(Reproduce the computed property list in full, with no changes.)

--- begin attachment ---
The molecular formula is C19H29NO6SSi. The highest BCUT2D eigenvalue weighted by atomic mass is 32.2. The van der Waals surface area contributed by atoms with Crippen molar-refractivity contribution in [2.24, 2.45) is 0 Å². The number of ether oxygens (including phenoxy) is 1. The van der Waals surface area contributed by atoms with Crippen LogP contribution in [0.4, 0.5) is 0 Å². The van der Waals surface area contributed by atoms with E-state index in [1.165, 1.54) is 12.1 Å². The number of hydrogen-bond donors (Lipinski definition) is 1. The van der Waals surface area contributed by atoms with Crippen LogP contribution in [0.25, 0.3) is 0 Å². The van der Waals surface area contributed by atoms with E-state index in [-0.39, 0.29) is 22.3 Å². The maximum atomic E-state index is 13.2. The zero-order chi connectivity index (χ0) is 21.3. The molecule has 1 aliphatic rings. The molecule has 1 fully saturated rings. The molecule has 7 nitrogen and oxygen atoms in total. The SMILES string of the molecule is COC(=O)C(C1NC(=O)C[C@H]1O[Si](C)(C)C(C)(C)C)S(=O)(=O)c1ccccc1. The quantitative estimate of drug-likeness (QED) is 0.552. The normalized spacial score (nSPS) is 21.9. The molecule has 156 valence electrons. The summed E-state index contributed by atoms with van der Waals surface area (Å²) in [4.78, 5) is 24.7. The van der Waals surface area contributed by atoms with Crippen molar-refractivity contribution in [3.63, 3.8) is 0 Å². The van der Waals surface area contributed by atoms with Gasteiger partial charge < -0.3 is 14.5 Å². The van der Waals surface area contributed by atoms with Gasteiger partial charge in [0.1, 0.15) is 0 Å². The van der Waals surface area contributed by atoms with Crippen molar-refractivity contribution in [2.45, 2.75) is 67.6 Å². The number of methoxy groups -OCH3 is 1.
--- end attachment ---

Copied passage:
The molecular formula is C19H29NO6SSi. The highest BCUT2D eigenvalue weighted by atomic mass is 32.2. The van der Waals surface area contributed by atoms with Crippen molar-refractivity contribution in [2.24, 2.45) is 0 Å². The number of ether oxygens (including phenoxy) is 1. The van der Waals surface area contributed by atoms with Crippen LogP contribution in [0.4, 0.5) is 0 Å². The van der Waals surface area contributed by atoms with E-state index in [1.165, 1.54) is 12.1 Å². The number of hydrogen-bond donors (Lipinski definition) is 1. The van der Waals surface area contributed by atoms with Crippen LogP contribution in [0.25, 0.3) is 0 Å². The van der Waals surface area contributed by atoms with E-state index in [-0.39, 0.29) is 22.3 Å². The maximum atomic E-state index is 13.2. The zero-order chi connectivity index (χ0) is 21.3. The molecule has 1 aliphatic rings. The molecule has 1 fully saturated rings. The molecule has 7 nitrogen and oxygen atoms in total. The SMILES string of the molecule is COC(=O)C(C1NC(=O)C[C@H]1O[Si](C)(C)C(C)(C)C)S(=O)(=O)c1ccccc1. The quantitative estimate of drug-likeness (QED) is 0.552. The normalized spacial score (nSPS) is 21.9. The molecule has 156 valence electrons. The summed E-state index contributed by atoms with van der Waals surface area (Å²) in [4.78, 5) is 24.7. The van der Waals surface area contributed by atoms with Crippen molar-refractivity contribution in [3.63, 3.8) is 0 Å². The van der Waals surface area contributed by atoms with Gasteiger partial charge < -0.3 is 14.5 Å². The van der Waals surface area contributed by atoms with Gasteiger partial charge in [0.1, 0.15) is 0 Å². The van der Waals surface area contributed by atoms with Crippen molar-refractivity contribution in [2.45, 2.75) is 67.6 Å². The number of methoxy groups -OCH3 is 1.